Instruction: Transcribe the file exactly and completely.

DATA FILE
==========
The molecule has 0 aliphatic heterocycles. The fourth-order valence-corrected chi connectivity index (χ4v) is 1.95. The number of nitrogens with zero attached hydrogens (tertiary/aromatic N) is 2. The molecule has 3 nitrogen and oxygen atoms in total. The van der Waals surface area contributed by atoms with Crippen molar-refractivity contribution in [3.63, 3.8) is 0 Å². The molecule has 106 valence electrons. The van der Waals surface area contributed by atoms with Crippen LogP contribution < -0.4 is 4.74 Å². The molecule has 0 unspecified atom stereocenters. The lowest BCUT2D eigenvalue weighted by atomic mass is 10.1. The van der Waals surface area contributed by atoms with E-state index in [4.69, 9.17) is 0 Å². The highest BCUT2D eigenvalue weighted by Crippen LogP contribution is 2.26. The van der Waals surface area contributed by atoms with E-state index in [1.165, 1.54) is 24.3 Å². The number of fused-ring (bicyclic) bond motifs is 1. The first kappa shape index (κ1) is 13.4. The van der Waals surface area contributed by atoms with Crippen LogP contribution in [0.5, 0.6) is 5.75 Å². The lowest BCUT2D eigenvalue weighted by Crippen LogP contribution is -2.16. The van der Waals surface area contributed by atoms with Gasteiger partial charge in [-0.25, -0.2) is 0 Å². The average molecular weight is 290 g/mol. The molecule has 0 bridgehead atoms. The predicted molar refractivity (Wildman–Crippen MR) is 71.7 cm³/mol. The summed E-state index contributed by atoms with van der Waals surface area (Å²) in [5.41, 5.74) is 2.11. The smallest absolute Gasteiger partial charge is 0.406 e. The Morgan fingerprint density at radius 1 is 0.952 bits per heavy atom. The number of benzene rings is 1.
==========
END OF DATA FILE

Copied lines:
The molecule has 0 aliphatic heterocycles. The fourth-order valence-corrected chi connectivity index (χ4v) is 1.95. The number of nitrogens with zero attached hydrogens (tertiary/aromatic N) is 2. The molecule has 3 nitrogen and oxygen atoms in total. The van der Waals surface area contributed by atoms with Crippen molar-refractivity contribution in [3.63, 3.8) is 0 Å². The molecule has 106 valence electrons. The van der Waals surface area contributed by atoms with Crippen LogP contribution < -0.4 is 4.74 Å². The molecule has 0 unspecified atom stereocenters. The lowest BCUT2D eigenvalue weighted by atomic mass is 10.1. The van der Waals surface area contributed by atoms with E-state index in [4.69, 9.17) is 0 Å². The highest BCUT2D eigenvalue weighted by Crippen LogP contribution is 2.26. The van der Waals surface area contributed by atoms with E-state index in [1.165, 1.54) is 24.3 Å². The number of fused-ring (bicyclic) bond motifs is 1. The first kappa shape index (κ1) is 13.4. The van der Waals surface area contributed by atoms with Crippen LogP contribution in [0.5, 0.6) is 5.75 Å². The lowest BCUT2D eigenvalue weighted by Crippen LogP contribution is -2.16. The van der Waals surface area contributed by atoms with Gasteiger partial charge in [-0.25, -0.2) is 0 Å². The average molecular weight is 290 g/mol. The molecule has 0 bridgehead atoms. The predicted molar refractivity (Wildman–Crippen MR) is 71.7 cm³/mol. The summed E-state index contributed by atoms with van der Waals surface area (Å²) in [5.41, 5.74) is 2.11. The smallest absolute Gasteiger partial charge is 0.406 e. The Morgan fingerprint density at radius 1 is 0.952 bits per heavy atom. The number of benzene rings is 1.